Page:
This is the first in a series of short articles that I’ll be sharing in the following months to encourage critical reflection about some of the things that are typically taught in standard facilitative mediation training. These ideas have arisen from my work supervising and mentoring new mediators, who often face challenges when putting their training into practice with real clients in the real world. In many cases, the challenges arise because they have been taught “this is the way we do things” in an uncritical way. The challenges also exist, I believe, because often the new mediators have not been taught to understand the underlying purpose of certain parts of the process / interventions, and so they do not have a foundation on which to build in flexibility or adaptations that might still meet the purpose and better suit the needs of the people involved in their specific situation.
The first topic for critical reflection is setting ground rules. In facilitative mediation training, students are usually taught that it’s important for the mediator to set ground rules for the mediation. Some courses teach ground rules as an essential part of the mediation process, however this is not actually the case. For example, the Australian National Mediator Practice Standards (NMAS) only refer to something like ground rules in clause 6.2 which states that:
“A mediator must consider the safety and comfort of participants and where necessary take steps, which may include (a) agreeing guidelines to encourage appropriate conduct.”
Importantly, note that the term used is “guidelines” not “rules”, and that it refers to parties agreeing to guidelines (not having them imposed on them by the mediator). Finally, the clause explains the purpose of these guidelines as potentially promoting the safety and comfort of participants.
When new mediators are taught to set ground rules, these are usually some combination of:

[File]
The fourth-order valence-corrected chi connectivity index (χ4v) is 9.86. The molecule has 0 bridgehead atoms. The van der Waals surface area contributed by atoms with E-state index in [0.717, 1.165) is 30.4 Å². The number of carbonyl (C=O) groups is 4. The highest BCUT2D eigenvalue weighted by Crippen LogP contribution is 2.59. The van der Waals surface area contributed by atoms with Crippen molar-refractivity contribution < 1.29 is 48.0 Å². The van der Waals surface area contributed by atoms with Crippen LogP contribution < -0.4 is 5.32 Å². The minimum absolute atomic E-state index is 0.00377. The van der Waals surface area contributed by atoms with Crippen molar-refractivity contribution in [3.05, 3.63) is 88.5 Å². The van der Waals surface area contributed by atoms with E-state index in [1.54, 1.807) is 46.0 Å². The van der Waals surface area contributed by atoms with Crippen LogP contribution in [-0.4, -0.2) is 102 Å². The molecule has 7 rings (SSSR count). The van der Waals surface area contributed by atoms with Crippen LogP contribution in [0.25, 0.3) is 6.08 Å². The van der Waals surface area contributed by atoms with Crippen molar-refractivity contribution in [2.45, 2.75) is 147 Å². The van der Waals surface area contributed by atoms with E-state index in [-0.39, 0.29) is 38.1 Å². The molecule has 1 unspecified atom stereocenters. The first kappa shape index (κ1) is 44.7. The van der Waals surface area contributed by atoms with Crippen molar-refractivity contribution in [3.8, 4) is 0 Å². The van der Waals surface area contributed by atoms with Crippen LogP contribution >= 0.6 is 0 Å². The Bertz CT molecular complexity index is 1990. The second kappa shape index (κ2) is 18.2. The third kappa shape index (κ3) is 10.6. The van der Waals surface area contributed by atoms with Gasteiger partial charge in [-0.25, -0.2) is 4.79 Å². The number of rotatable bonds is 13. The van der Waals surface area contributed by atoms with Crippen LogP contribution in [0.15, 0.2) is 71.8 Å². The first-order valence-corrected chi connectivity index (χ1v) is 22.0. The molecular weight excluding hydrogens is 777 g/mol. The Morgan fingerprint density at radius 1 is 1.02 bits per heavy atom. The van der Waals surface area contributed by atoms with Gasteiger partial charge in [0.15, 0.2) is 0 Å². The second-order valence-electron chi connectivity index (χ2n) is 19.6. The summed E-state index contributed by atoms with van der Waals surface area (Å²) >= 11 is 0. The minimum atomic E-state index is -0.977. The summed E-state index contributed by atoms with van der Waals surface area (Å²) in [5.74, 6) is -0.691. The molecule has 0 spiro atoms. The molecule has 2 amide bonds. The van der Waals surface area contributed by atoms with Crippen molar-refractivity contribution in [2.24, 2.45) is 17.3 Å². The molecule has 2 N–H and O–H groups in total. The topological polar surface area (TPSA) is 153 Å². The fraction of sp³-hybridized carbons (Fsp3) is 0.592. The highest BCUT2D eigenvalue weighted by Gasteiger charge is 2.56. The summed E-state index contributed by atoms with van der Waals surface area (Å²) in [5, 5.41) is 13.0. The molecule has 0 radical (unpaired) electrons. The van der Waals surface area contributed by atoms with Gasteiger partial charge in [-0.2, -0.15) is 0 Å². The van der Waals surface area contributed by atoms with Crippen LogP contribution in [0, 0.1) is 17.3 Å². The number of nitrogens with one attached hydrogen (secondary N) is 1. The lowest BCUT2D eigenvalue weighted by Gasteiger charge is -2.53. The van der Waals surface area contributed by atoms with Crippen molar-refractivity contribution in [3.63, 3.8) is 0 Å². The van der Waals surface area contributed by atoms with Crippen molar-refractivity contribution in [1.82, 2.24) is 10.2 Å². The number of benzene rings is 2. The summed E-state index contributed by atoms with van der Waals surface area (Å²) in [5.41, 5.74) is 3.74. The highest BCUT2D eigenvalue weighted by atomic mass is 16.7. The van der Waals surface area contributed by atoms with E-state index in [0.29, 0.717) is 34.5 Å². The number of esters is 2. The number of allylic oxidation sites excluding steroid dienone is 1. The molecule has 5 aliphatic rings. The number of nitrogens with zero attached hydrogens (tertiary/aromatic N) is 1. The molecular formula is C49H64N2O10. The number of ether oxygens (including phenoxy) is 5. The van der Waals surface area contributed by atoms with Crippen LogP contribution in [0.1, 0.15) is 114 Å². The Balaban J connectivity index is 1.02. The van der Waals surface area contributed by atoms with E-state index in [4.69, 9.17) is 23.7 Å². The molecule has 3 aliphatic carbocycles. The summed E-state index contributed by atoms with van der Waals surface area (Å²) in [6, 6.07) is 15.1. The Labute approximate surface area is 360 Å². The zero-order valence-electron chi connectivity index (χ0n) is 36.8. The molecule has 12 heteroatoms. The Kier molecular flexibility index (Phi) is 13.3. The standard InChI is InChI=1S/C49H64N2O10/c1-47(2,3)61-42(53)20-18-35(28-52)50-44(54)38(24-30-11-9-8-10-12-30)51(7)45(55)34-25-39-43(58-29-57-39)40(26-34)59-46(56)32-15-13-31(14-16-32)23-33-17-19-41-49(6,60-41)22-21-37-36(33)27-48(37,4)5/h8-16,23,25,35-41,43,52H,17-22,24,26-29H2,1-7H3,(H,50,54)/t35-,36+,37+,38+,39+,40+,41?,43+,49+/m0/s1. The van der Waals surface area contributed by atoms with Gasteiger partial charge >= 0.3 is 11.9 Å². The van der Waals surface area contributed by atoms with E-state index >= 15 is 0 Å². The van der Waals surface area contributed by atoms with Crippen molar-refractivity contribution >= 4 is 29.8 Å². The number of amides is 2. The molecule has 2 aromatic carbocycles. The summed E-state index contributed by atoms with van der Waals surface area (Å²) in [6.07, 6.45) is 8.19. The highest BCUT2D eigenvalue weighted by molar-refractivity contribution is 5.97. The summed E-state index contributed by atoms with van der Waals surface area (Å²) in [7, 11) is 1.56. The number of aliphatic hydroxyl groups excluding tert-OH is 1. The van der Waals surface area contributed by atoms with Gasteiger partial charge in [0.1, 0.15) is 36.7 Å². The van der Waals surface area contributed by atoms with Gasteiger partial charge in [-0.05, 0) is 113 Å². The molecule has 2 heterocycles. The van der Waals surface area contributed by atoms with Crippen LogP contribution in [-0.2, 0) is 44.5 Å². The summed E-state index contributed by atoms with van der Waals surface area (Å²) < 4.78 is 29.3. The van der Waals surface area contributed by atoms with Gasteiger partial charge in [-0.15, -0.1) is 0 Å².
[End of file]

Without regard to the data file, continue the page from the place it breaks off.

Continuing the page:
- Parties should communicate respectfully;
- Parties should not use offensive language;
- Parties should call each other by their first names and not use any demeaning terms;
- Parties should take turns speaking and not talk over / interrupt each other;
- Parties should listen to what the other person is saying;
- Parties should be honest and open about their needs and concerns / underlying interests.
Let’s first reflect on the benefits of parties complying with these ground rules.
As clause 6.2 NMAS suggests, guidelines about appropriate conduct in a mediation may support the parties safety and comfort. However, what is “appropriate” will usually vary from party to party, and also from what the mediator believes is helpful. It’s also arguable that if parties are too “comfortable” they may not be acknowledging or discussing some of the more challenging aspects of the conflict, nor motivated to work towards any change. It’s also debatable whether setting ground rules such as these have any significant positive impact on party safety. Any safety benefits seem to be based on the assumption that once set, the rules are complied with, which is almost inevitably not the case.
It’s also true that, when parties do communicate during mediation according to these rules, it can be easier for the mediator to manage the process, especially if these rules are consistent with the mediator’s comfort zone of communication. Tammy Lenski describes ground rules as
“a helpful crutch for novice mediators who don’t yet have the depth of learning or experience to handle difficult behaviours in other more effective ways.”
We tend to assume that, if parties comply with these ground rules, they should be able to have an effective conversation. In theory, these kinds of ways of communicating are also supposed to promote the parties saying what they need to say, hearing what others say, and making appropriate choices (often, reaching an agreement on the issues in dispute).
However, this is also based on some cultural and personal notions of how people should communicate. For example, what a white British, university educated, middle to upper class man may see as a respectful way to communicate, may differ greatly from what a blue collar worker from an Eastern European background would see as their normal way of communicating. For many people, for various reasons (including personal and cultural factors), attempting to communicate in accordance with these kinds of rules may be unnatural and very difficult.